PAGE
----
That’s not casting aspersions on the work of baritone Lee Gregory and mezzo-soprano Danielle Marcelle Bond. Billed respectively as “Hannah Before” and “Hannah After” (which is misleading, since they’re completely co-present expressions of Hannah’s psyche for almost the entire opera), Gregory and Bond are well enmeshed, with Bond in particular doing some great work.
As One‘s best moments come during its last one-third. By grounding the music of “A Christmas Story” on “The First Noel” and other traditional carols without simply parroting them, Kaminsky transports us to a particular day and place, and we feel that story rather than simply hearing it told (a sense undoubtedly helped by video projection of Hannah’s interlocutor). The subsequent hate crime against Hannah (“Out of Nowhere”) is even better, with Bond getting to deliver some powerfully compressed emotion over Gregory’s effective recitation of a list of transgender victims—their names, locations, and manner of their murder.
But the last one-third also features As One‘s biggest misstep: the trip to Norway. Whether or not this is the longest song in the opera (I’m pretty sure it is), it definitely feels like it. Ostensibly Hannah goes to Norway to get as far away as possible from where she was attacked, but even in the context of the performance, director David Schweizer and Bond acknowledge that there’s something a bit ridiculous about suddenly shifting our ground to Scandinavia. (To be fair, so does Hannah.) It seems Kaminsky/Campbell/Reed felt the need to close with some sort of resolution (never mind that at this point Hannah is probably not yet 30 and only starting to get comfortable with herself), and so they took the easy route: girl goes to nature, girl has epiphany. Hannah even mocks the idea of looking for a metaphor in nature—then, boom, nature gets all metaphoric on us.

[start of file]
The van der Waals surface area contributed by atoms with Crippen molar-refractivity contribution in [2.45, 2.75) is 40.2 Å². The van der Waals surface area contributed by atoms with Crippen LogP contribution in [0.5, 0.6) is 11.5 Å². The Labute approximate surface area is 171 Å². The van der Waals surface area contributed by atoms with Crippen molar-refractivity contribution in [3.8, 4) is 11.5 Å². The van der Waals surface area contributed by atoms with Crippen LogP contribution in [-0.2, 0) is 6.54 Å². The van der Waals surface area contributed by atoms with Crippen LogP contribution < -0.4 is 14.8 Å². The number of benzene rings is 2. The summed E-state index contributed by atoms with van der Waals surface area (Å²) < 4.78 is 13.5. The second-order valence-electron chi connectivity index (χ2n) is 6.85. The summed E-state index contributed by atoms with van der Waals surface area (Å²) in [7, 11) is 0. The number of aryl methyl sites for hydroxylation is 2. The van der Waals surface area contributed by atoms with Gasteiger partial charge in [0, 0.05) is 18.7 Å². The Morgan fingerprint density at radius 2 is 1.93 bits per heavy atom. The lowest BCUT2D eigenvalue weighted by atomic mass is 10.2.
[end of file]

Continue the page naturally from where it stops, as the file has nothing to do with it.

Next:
Although two decades ago Terrence McNally’s Love! Valour! Compassion! was almost as decorated as Tony Kushner’s Angels in America: A Gay Fantasia on National Themes, one of the reasons L!V!C! is proving to have nowhere near AiA‘s staying power is their difference in scope. McNally wasn’t wrong to explore the gay male experience in late 20th-century American by confining his story to a group of friends who meet up at a vacation home, but scope—including its characters enmeshment with society—is why Kushner’s masterwork will be forever felt as a far more definitive chronicle, even on an individual level.
One day there may be an opera that takes on transgender issues with enough breadth to feel like more than a character study. Although As One isn’t that opera, it may be a step on the journey to normalizing the transgender experience. Normalization of otherness is a worthy goal for any work of art—and is really terribly little to ask of those of us lucky enough already to be normalized. After all, why should it be harder for transgender folk to get along in the world? “It just feels so right,” sings Hannah of wearing that hidden blouse as she bikes down suburban streets, “and the papers still get delivered.” One day people like Hannah will be able to wear their identity on their sleeves openly and proudly as they move through life, and society will get along just fine.
AS ONE LONG BEACH OPERA • BEVERLY O’NEILL THEATER (300 E OCEAN BLVD) • LONG BEACH 90802 • 562.432.5934 LONGBEACHOPERA.ORG • SATURDAY–SUNDAY 2:30PM • $49–$150; STUDENTS $15 • MAY 20–21
(Photo credit: Keith Ian Polakoff)